With the first musketshots of Mr de Chevert’s attack, the army started to move foward, the field artillerie and the regimental guns taking the lead, which gave the enemy a terrible defeat. The marquis d'Armentières found but little resistance, the regiment of Champagne encountered a fierce resistance, having to pass a ditch in order to get on a battery of 8 pieces, that was blocking its advance. With the first salvos it fell into disorder, which however, lasted only for a moment. It opened fire, and captured the battery in an instant. In the meantime, Mr de Contades occupied the intervals between the wood and village of Hastenbeck with the brigades under his command.

Mr de Guerchy and Mr de St. Pern, who were to attack Hastenbeck village, formed 3 columns of the regiments of du Roi, the corps of Grenadiers de France and the regiment of Solar, They advanced at the same time the army started moving. They had hardly approached the village to 1/2 cannonshot, when one saw it in flames; one does not know whether it was the enemies or our hauwitzers. It is certain, that they were willing to defend it, as they had started to dig trenches, partly for their retreat, and partly for the counter-attack. The fire did not prevent the Grenadiers de France to advance into the village, while the regiments of du Roi and de Solar advanced to the left and to the right of the village. As the corps of Grenadiers de France debouched, it took some canistershots from a distance of hardly 1/2 musketshot to the enemy, which however, did little damage. The commanding officier, not hesitating a moment, ordered a 1/2 turn to the right, and on it rushed against the wood, still occupied by the enemy, which had to abandon a gun, many knapsacks, trenching tools, and the like.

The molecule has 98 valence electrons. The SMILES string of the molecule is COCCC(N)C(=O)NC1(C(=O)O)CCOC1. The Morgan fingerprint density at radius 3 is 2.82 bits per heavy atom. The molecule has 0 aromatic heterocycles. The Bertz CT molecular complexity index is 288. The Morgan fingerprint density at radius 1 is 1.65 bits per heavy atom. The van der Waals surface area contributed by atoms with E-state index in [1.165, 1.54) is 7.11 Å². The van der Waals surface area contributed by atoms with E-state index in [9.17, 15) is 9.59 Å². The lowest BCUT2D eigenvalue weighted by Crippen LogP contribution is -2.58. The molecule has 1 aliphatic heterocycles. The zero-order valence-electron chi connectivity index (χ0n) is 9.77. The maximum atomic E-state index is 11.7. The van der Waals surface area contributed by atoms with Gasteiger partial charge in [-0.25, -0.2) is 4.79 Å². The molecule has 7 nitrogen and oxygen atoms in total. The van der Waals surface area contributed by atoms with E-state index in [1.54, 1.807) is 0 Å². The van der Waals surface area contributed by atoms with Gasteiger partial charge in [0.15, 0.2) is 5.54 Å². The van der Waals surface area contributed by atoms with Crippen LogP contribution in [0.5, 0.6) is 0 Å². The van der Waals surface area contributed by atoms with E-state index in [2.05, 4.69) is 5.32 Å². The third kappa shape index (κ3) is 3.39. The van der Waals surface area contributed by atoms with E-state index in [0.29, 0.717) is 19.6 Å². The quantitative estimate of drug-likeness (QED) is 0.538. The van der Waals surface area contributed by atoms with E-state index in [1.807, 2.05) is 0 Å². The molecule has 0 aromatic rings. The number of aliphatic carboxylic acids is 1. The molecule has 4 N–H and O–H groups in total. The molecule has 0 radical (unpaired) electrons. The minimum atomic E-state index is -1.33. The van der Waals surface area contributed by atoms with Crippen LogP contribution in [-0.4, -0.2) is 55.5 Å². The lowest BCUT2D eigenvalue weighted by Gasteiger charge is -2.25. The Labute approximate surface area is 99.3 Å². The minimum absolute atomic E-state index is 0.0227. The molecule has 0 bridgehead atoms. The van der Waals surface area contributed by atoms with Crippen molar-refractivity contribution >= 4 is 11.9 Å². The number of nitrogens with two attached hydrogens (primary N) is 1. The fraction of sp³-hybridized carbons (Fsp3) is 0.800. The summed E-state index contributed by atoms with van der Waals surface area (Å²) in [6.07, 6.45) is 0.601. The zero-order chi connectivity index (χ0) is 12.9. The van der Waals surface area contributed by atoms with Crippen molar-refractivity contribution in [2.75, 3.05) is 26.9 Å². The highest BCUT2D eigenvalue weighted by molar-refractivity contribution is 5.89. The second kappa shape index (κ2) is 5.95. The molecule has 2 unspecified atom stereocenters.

By the account, I have given of the different attaques, one is aware, that we had now seized the hills and the village of Hastenbeck, and that the Cavallerie could debouch in order to attack the enemies in the plain. How big was the astonishment of the whole army, as the corps of Grenadiers de France got ordre, to withdraw into the village of Hastenbeck. Also, the artillerie was to retire past the ravins again, that lay between the wood and the village. The occasion of this movement was as follows: The rather close woods did not allow Mr de Chevert to follow the enemies and recognitre their movements. These withdrew and took the brigade d'Eu, which supported the brigade of la Marine, “en flanc”. On this, very unexpected attaque, and after a persistent fight, this brigade was forced to give way to the superior enemy.